I hide the side nav on smaller resolutions to give more screen real estate. The a tags have both a name and an id because the id is used by ScrollSpy and the name is used as a normal locator on a page.  Let me know what you think and if there are any questions or comments.

As Bootstrap nears releasing their final version of Bootstrap 3 they will continue to roll out Release Candidates for bug fixing and testing.  We have elected to keep as up to date with them as we can under the assumption that release candidates are fairly stable and shouldn’t change too much between now and release.  Tuesday they released their next release candidate, RC2.  You can read about the full changes at their blog but I’m going to highlight a few of the main things that changed for us.

Default Col is Gone

In RC1 we were using col- to be the default size for all devices.  RC2 has removed this default class.  Instead they have added a new -xs size for really small phones and a -md, though I think this was in RC1 we just never used it.  The best way to do a default size for most devices is now to use to col-sm-.  Use the small version because it works for devices with a screen resolution  of ≥768px.  This is what most modern devices are using.  Anything lower than that will default your spans to be like a col-12.  If you need to make changes for screens smaller than that use col-xs-.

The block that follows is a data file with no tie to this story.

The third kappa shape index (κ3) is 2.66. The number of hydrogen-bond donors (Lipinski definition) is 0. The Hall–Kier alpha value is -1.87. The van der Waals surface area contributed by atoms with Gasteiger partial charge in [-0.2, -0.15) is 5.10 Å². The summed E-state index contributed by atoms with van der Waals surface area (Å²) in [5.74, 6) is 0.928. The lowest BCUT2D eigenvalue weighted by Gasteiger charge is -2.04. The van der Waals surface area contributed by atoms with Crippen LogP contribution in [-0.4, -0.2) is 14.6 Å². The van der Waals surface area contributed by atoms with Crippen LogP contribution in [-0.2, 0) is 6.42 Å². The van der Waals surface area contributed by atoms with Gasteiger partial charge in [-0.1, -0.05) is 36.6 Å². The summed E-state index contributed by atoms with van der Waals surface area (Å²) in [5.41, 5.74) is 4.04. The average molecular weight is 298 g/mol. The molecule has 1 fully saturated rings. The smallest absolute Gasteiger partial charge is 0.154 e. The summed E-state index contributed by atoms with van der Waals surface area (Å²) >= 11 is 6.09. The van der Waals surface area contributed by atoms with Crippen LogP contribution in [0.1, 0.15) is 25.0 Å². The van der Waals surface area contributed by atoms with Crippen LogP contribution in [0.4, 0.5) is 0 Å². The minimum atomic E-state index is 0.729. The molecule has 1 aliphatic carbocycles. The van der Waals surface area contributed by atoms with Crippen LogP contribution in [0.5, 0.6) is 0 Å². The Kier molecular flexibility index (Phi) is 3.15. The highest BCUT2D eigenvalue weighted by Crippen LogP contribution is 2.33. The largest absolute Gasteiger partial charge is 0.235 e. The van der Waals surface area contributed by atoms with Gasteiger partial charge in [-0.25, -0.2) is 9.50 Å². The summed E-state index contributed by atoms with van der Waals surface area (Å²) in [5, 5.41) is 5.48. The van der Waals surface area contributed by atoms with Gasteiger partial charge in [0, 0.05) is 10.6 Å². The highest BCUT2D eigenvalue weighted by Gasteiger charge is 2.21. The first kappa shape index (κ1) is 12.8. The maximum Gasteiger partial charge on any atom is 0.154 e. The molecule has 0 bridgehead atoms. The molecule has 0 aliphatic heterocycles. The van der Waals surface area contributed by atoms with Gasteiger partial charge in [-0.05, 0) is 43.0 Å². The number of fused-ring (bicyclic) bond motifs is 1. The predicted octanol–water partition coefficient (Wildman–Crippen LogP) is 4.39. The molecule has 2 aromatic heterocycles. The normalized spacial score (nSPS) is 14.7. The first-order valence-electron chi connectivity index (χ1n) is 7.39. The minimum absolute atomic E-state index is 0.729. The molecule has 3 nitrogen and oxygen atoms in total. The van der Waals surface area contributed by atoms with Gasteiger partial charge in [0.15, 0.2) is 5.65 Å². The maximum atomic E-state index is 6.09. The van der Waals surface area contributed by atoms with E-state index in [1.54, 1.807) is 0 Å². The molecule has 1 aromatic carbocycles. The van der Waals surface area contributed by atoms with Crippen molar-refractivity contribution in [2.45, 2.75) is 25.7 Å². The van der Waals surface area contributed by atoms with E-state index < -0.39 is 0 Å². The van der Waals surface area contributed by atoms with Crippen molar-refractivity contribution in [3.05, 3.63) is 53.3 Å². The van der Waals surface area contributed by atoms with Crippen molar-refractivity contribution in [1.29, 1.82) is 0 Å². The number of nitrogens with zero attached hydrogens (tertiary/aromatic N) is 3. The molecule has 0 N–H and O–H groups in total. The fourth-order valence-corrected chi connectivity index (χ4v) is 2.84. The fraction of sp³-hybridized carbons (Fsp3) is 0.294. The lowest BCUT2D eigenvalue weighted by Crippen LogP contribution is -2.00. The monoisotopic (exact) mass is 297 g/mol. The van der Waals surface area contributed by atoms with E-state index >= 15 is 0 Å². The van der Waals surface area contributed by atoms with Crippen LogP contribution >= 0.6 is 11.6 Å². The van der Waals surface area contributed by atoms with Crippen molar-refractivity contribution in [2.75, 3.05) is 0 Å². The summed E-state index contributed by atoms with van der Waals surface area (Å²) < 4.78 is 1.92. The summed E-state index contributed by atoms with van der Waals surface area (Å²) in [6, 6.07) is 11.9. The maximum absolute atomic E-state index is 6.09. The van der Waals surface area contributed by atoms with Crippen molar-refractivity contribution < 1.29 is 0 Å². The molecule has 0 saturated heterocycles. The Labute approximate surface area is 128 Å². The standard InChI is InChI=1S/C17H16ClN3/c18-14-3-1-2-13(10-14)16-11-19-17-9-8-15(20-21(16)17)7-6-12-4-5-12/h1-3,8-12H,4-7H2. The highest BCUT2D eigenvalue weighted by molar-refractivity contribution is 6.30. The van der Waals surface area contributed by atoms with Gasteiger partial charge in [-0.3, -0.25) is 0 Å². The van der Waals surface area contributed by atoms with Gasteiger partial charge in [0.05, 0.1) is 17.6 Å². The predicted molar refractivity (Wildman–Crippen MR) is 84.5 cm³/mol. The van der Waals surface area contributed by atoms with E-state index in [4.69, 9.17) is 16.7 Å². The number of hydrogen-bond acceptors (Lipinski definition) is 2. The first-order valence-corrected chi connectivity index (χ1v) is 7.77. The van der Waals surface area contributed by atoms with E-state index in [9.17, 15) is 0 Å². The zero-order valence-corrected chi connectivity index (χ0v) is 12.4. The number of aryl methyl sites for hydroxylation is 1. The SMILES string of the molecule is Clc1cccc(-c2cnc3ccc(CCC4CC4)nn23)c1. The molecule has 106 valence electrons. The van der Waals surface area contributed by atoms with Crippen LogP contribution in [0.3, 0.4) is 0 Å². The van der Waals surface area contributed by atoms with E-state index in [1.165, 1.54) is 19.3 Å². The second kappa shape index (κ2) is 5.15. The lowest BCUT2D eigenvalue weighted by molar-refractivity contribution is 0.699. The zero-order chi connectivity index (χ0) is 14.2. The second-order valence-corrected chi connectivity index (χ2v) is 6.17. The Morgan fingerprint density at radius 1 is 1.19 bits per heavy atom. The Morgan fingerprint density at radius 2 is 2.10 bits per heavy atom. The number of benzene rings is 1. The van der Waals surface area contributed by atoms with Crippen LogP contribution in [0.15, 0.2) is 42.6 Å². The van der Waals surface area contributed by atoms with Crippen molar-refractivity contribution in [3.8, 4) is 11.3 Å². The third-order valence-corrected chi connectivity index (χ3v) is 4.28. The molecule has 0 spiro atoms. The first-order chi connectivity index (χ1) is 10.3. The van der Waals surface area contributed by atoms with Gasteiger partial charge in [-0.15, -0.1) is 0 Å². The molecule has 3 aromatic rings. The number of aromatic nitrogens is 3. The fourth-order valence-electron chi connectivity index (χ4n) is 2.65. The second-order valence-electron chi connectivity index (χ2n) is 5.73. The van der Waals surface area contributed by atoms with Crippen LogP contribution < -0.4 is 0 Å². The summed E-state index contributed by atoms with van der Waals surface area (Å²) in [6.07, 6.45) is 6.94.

Navbar Changes

Some little things changed with the navbar.  Just quick changes to classes.  You’ll need to wrap the mobile navbar header in a div with the class navbar-header.  Change nav-collapse to navbar-collapse.